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monocot leaves final.jpg
Monocot leaf
When you see externally, parallel veins are observed on the monocot leaf, which is different from the dicot leaf. There are unique features for its internal structure also, which is explained in this topic.
Transverse section of monocot leaf
The above picture is showing a sector of the transverse section of a monocot leaf or isobilateral leaf.
The following structures are seen in the section.
i. Epidermis:
The outermost epidermal layer is present on the upper side of the leaf and the lower side of the leaf. It is a single layer of parenchymatous cells without intercellular spaces. The outer walls of the cells are covered with the protective layer, the cuticle. Stomata is present on both upper and lower epidermis layers. Some parenchymatous cells on the upper epidermis are large and thin-walled. They are known as bulliform cells. Bulliform cells make the leaves curl during water stress and helps to reduce water loss due to evaporation.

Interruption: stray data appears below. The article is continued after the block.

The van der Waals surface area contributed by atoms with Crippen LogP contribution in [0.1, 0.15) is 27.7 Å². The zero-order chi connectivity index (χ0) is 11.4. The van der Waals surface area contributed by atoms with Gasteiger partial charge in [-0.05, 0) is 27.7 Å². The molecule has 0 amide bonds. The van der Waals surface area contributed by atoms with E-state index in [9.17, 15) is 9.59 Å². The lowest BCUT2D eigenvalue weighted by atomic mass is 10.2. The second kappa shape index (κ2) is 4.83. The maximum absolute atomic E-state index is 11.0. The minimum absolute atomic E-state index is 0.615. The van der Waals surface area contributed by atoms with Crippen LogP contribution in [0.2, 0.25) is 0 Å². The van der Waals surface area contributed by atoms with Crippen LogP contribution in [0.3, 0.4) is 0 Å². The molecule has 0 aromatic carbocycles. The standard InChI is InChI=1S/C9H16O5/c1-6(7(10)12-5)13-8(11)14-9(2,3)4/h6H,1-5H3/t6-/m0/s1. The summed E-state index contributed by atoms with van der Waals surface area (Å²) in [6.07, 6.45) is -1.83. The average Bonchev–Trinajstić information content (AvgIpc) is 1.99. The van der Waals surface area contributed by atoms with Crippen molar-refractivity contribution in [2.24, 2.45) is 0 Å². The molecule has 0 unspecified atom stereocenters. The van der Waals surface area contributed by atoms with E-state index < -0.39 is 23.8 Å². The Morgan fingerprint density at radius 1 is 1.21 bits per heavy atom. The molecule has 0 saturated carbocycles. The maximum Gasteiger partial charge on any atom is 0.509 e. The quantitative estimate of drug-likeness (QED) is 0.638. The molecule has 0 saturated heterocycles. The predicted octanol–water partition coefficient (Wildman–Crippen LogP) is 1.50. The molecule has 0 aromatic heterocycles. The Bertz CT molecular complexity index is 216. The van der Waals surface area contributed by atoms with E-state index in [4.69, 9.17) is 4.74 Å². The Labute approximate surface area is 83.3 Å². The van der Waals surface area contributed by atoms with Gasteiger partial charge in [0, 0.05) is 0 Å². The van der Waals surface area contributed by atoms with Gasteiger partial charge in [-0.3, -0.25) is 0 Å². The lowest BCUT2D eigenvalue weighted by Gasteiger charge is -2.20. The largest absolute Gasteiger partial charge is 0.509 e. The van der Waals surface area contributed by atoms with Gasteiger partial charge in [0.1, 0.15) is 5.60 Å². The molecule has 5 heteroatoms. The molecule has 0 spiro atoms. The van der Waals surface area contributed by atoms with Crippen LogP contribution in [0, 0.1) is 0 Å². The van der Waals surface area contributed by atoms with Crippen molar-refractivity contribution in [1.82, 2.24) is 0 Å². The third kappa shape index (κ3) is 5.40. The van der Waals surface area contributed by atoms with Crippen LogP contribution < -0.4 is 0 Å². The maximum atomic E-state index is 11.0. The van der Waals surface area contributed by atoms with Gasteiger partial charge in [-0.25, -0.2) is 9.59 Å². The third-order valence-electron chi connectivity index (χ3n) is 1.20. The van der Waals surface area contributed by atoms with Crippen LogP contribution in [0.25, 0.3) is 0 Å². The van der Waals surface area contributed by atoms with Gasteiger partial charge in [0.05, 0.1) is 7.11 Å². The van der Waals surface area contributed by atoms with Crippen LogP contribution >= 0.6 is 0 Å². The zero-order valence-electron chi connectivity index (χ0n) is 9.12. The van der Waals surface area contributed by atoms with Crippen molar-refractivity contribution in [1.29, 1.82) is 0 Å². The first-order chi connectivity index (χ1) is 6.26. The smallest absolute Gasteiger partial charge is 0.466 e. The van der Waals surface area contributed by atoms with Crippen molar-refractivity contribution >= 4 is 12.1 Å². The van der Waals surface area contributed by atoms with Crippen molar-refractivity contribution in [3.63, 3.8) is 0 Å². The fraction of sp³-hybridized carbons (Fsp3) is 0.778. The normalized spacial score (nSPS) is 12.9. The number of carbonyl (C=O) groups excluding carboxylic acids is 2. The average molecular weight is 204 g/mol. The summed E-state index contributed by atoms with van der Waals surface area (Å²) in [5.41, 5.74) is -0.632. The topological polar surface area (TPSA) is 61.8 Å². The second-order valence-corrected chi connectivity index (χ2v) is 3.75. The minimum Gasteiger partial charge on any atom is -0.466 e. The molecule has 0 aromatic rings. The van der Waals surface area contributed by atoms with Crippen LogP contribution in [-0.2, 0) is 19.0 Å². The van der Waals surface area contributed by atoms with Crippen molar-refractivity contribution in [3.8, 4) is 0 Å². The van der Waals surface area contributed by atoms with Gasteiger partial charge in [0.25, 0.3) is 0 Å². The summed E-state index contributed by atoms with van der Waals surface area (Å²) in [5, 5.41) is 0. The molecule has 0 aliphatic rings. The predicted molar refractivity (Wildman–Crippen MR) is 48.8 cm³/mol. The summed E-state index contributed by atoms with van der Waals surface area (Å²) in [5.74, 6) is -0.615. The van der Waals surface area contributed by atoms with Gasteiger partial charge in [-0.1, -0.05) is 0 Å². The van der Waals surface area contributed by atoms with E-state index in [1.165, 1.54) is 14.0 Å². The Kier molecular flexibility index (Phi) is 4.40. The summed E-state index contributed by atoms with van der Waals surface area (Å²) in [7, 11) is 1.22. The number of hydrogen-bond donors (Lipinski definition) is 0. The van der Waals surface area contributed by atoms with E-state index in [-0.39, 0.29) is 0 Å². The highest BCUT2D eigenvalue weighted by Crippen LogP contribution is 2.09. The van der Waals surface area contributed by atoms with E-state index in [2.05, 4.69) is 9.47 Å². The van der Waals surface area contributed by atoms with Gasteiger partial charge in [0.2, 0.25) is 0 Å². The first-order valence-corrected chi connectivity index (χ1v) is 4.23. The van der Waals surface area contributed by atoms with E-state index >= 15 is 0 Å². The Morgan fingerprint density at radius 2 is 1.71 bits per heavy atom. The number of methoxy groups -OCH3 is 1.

ii. Mesophyll:
Between the upper and lower epidermis, there is an entire mass of ground tissue called mesophyll. Unlike dicot leaf, no differentiation is observed in the mesophyll as palisade and spongy parenchyma. The cells are made up of parenchyma and are irregularly arranged with intercellular spaces. These cells contain chloroplasts and can take part in the process of photosynthesis.
iii. Vascular bundles:
A large number of vascular bundles are present. Some of the vascular bundles are small, and some are large. Each vascular bundle consists of xylem and phloem and is surrounded by a sheath of cells made up of parenchyma called bundle sheath. The vascular bundle is conjoint, collateral and closed where the xylem is positioned towards the upper epidermis layer and the phloem is positioned towards the lower epidermis layer.
Video explaining the internal structure of monocot leaf in comparison to dicot leaf